Macro for Micro?
AbstractIf the prefix "macro" means large and "micro" means small, then why will the macro setting of a digital camera help take a better picture of a small object? Do this experiment and get the big picture.
Sara Agee, Ph.D., Science Buddies
The objective is to compare different methods of photographing small objects at close range to find the best method for preserving visual information with digital photography.
Close-up photography, also called macro photography, is a technique used to capture tiny details when the subject of your photo is a small object. Macro-photography can reveal hidden textures, colors, patterns, and shapes that cannot be seen by the naked eye and cannot be photographed with a normal camera lens.
Professional photographers use specialized lenses to take close-up macro photos. These lenses are mounted in a very long tube that direct the light towards a very strong, powerful lens inside that creates a microscope-like effect. These lenses create powerful, stunning photos but are very expensive! This can make macro-photography difficult to learn for an amateur photographer on a tight budget.
In this experiment, you can learn how to use new digital camera technology to take stunning close-up photos on the cheap. Investigate which techniques work best for taking photos of a very small subject at a very close range. Which setting will work the best? How will changing the capture mode compare to a post-capture digital zoom? Save your allowance for something else, borrow your parents' digital camera, and start shooting!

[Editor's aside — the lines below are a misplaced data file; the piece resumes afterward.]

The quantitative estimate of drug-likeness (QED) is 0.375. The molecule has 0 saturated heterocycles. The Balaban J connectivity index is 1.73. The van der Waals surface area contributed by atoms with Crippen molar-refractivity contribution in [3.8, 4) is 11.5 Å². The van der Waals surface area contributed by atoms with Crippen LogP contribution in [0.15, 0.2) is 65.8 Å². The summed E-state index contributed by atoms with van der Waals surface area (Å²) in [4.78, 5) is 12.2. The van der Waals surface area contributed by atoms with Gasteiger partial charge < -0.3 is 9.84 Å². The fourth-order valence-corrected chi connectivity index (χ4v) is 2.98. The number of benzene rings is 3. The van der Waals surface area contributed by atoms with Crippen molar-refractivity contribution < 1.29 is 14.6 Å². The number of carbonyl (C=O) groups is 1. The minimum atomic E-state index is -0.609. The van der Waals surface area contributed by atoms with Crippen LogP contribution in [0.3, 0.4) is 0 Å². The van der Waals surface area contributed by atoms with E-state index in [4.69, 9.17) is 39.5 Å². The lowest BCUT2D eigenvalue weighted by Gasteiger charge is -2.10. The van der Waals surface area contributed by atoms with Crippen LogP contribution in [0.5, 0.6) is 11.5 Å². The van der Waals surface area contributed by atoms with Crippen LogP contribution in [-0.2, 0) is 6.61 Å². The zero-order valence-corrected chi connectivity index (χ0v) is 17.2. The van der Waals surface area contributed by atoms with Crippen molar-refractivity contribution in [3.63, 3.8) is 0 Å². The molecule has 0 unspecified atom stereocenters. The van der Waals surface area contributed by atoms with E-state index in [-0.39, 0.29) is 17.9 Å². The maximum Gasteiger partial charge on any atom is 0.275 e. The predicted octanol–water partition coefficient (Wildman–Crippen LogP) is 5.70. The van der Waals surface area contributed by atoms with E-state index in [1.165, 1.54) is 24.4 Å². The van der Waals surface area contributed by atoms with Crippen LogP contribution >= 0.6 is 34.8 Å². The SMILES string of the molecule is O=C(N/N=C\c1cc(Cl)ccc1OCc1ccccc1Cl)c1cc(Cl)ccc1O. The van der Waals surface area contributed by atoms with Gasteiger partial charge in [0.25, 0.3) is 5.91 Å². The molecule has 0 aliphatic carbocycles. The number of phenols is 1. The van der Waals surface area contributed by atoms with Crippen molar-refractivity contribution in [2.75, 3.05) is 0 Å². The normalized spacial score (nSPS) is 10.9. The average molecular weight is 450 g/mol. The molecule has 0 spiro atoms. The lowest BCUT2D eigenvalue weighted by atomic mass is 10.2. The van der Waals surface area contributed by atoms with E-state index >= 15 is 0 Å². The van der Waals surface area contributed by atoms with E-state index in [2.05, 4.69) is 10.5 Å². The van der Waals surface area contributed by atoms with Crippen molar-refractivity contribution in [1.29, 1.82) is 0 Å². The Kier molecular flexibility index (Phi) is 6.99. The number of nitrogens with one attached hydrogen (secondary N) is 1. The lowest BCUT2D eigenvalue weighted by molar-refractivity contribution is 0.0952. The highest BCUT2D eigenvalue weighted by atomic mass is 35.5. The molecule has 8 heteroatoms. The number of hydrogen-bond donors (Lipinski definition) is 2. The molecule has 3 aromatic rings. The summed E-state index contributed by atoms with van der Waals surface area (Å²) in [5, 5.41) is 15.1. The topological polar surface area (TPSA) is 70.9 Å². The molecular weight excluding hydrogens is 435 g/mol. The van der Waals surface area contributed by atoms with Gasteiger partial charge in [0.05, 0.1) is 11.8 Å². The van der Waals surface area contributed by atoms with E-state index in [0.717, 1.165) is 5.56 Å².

Terms and Concepts
To do this type of experiment you should know what the following terms mean. Have an adult help you search the internet, or take you to your local library to find out more!
- Digital camera
- Capture mode
- Digital macro
- How does digital zoom compare to a close up?
- What is the difference between Macro and Digital Macro?
- What is the best way to photograph a small object?
- Adobe. (n.d.). Macro Photography Tips. Adobe Systems, Inc. Retrieved July 1, 2020.
- Adobe. (2007). Adobe Digital Kids Club - closeup. Adobe Systems, Inc. Retrieved July 1, 2020.
- Lazarev, M., (2006). Macro Photography Web Ring. Macrophotography.org. Retrieved April 30, 2006.
- Wikipedia contributors, Macro photography. Wikipedia, The Free Encyclopedia. Retrieved April 30, 2006.
- Wilson, Tracy V., Nice, K., and Gurevich, G. 2005. How Digital Cameras Work. HowStuffWorks, Inc. Retrieved December 30, 2005.
Materials and Equipment
- Digital camera with manual, macro and digital macro capabilities
- Photo quality printer paper
- Photo quality color printer
- Magnifying lens
- Small object to photograph
- Photo editing software
- Learn how to select, switch between and use the Manual, Macro and Digital Macro features of your digital camera. Read the user manual for your camera model and try taking some sample pictures. Follow this close-up photography lesson from the Adobe Digital Kids Club.